Today, a Jewish cemetery still exists in the forest on the outskirts of Gondar. Adjacent to the forest is an old Falasha village of brown huts. There, an aging woman, who claims she is the last Jew in the village, speaks of the suffering of her family members, now all dead or gone to Israel, and of the joy she finds in creating pottery. In the street outside, neighbors sell crafts they say come from the Falasha village, though it’s been years since a viable Falasha community lived here.

In another part of a city is a compound belonging to the Jewish Agency. The organization facilitates the aliyah process and provides some health and employment services to the Falasha. Inside the compound, Ethiopians patiently sit in rows, waiting for their cases to be heard by Jewish Agency officials, hoping that they will be granted permission to go to Israel.

Gondar’s only Jewish day school, run by the Jewish Agency, is a bumpy drive away. Here the children learn Hebrew in preparation for their relocation. On a tour in May, the headmaster told me that the school — decorated with Jewish stars and flanked by high fences — is the best in the area. Inside, the school provides free lunches of chicken and fruit. There is a sanctuary, a laboratory, a library, a computer room, and even health and family planning services. Boys in uniform play soccer in a large field next to the school’s one-story buildings. In Ethiopia, statistically more children work than read, making the school an impressive feat.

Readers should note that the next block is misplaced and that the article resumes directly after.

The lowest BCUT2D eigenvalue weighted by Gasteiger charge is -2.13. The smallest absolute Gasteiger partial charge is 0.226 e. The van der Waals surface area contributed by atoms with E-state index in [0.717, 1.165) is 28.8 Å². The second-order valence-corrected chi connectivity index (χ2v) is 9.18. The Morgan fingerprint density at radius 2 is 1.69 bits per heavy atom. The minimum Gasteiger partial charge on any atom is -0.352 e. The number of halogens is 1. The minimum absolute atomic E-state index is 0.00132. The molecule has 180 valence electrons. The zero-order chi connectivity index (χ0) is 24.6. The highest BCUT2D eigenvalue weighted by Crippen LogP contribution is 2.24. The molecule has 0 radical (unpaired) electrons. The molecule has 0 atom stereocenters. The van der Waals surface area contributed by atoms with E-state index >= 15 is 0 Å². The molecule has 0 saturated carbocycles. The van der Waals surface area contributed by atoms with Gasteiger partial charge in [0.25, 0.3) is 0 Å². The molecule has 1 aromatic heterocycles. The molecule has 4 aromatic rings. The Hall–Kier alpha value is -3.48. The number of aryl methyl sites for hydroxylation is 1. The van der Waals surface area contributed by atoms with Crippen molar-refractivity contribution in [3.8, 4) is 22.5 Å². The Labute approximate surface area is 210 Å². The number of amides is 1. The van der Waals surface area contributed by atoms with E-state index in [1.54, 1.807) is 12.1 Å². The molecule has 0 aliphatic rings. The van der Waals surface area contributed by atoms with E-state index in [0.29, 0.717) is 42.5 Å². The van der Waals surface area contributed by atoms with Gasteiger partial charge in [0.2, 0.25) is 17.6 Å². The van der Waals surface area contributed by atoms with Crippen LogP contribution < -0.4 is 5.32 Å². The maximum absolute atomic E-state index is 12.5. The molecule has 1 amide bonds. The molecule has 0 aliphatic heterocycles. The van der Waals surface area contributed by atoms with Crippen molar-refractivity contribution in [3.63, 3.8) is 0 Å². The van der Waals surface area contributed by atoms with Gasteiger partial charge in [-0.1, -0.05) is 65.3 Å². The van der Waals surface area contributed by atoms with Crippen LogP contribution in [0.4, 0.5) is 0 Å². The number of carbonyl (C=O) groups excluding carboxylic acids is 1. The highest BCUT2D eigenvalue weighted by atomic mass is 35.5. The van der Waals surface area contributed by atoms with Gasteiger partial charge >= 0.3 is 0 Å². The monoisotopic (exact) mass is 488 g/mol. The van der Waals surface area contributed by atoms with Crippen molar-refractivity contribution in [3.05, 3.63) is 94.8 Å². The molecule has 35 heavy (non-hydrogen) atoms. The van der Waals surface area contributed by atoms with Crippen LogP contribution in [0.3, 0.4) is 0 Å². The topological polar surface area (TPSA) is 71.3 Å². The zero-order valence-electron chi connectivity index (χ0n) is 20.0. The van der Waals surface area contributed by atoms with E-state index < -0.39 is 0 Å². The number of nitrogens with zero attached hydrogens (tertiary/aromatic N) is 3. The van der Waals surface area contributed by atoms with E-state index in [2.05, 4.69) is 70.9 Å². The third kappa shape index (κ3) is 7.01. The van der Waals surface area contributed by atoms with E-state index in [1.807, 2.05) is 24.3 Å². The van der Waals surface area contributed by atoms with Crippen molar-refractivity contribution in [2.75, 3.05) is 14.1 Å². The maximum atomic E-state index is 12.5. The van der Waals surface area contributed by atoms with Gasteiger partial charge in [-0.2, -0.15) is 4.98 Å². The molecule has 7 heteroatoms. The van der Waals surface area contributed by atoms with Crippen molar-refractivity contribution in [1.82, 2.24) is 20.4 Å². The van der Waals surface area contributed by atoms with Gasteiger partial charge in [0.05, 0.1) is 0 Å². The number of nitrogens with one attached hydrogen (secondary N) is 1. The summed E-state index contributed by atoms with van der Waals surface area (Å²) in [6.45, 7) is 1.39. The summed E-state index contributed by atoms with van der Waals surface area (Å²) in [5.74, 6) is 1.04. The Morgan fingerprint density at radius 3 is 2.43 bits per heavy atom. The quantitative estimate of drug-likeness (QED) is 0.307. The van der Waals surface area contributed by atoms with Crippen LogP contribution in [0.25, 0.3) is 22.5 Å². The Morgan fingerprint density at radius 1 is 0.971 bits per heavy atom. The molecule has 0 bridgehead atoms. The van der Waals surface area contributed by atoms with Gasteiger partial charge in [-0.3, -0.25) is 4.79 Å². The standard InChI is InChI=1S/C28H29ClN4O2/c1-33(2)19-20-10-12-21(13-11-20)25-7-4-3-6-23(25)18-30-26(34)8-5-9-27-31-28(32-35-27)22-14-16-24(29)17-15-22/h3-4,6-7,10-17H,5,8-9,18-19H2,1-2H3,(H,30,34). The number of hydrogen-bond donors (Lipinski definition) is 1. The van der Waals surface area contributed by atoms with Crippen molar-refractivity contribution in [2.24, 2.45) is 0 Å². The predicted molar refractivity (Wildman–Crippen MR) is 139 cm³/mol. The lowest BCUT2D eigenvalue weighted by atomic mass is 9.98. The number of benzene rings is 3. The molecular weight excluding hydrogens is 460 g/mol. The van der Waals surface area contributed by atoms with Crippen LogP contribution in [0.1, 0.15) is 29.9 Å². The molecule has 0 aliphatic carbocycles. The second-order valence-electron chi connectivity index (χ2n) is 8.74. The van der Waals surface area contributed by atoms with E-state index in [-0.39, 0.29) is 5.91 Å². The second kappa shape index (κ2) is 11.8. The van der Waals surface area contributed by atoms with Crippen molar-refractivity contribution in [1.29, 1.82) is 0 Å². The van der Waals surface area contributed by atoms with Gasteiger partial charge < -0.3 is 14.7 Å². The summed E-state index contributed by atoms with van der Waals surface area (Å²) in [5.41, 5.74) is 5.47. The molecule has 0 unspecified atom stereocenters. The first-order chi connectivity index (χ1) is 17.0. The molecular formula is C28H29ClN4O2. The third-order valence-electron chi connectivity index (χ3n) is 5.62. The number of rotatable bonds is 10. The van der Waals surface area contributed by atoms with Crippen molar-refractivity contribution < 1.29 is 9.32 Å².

But in Gondar, the Jewish people and places to visit are dwindling fast.

In June the Jewish Agency announced that by September it plans to fly out the remaining 400 Falasha already approved by the Israeli government for aliyah. In the years since the major operations, small numbers of people of have been emigrating each month. The rest of the applicants the Jewish Agency will assess on a case-by-case basis.